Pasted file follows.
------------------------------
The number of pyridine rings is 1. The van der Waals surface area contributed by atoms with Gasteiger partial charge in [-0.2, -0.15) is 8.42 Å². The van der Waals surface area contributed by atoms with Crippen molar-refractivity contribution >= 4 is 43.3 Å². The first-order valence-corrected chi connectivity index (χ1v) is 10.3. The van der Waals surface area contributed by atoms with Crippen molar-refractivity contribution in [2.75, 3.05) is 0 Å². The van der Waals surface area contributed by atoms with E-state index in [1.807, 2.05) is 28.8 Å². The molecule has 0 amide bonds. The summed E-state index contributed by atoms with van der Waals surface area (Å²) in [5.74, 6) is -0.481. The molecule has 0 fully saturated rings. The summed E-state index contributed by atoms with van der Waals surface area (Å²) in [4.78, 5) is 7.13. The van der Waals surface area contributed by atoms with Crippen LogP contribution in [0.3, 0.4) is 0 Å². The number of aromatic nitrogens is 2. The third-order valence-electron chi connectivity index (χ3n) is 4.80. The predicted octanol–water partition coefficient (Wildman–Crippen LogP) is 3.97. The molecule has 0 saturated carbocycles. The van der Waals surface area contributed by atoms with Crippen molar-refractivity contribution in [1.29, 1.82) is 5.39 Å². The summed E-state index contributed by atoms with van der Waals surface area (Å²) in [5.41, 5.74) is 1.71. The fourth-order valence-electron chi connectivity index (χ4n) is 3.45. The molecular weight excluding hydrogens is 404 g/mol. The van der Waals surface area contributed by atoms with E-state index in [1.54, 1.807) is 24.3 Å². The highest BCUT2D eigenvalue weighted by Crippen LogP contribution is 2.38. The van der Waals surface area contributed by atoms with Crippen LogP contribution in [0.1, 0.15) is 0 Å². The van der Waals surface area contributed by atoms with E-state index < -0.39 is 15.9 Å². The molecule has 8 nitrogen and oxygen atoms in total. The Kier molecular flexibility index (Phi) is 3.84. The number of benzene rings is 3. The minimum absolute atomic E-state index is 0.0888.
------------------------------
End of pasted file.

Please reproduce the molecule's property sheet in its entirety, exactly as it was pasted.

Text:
The number of pyridine rings is 1. The van der Waals surface area contributed by atoms with Gasteiger partial charge in [-0.2, -0.15) is 8.42 Å². The van der Waals surface area contributed by atoms with Crippen molar-refractivity contribution >= 4 is 43.3 Å². The first-order valence-corrected chi connectivity index (χ1v) is 10.3. The van der Waals surface area contributed by atoms with Crippen molar-refractivity contribution in [2.75, 3.05) is 0 Å². The van der Waals surface area contributed by atoms with E-state index in [1.807, 2.05) is 28.8 Å². The molecule has 0 amide bonds. The summed E-state index contributed by atoms with van der Waals surface area (Å²) in [5.74, 6) is -0.481. The molecule has 0 fully saturated rings. The summed E-state index contributed by atoms with van der Waals surface area (Å²) in [4.78, 5) is 7.13. The van der Waals surface area contributed by atoms with Crippen LogP contribution in [0.3, 0.4) is 0 Å². The number of aromatic nitrogens is 2. The third-order valence-electron chi connectivity index (χ3n) is 4.80. The predicted octanol–water partition coefficient (Wildman–Crippen LogP) is 3.97. The molecule has 0 saturated carbocycles. The van der Waals surface area contributed by atoms with Crippen molar-refractivity contribution in [1.29, 1.82) is 5.39 Å². The summed E-state index contributed by atoms with van der Waals surface area (Å²) in [5.41, 5.74) is 1.71. The fourth-order valence-electron chi connectivity index (χ4n) is 3.45. The molecular weight excluding hydrogens is 404 g/mol. The van der Waals surface area contributed by atoms with E-state index in [1.54, 1.807) is 24.3 Å². The highest BCUT2D eigenvalue weighted by Crippen LogP contribution is 2.38. The van der Waals surface area contributed by atoms with Crippen LogP contribution in [0.1, 0.15) is 0 Å². The van der Waals surface area contributed by atoms with E-state index < -0.39 is 15.9 Å². The molecule has 8 nitrogen and oxygen atoms in total. The Kier molecular flexibility index (Phi) is 3.84. The number of benzene rings is 3. The minimum absolute atomic E-state index is 0.0888.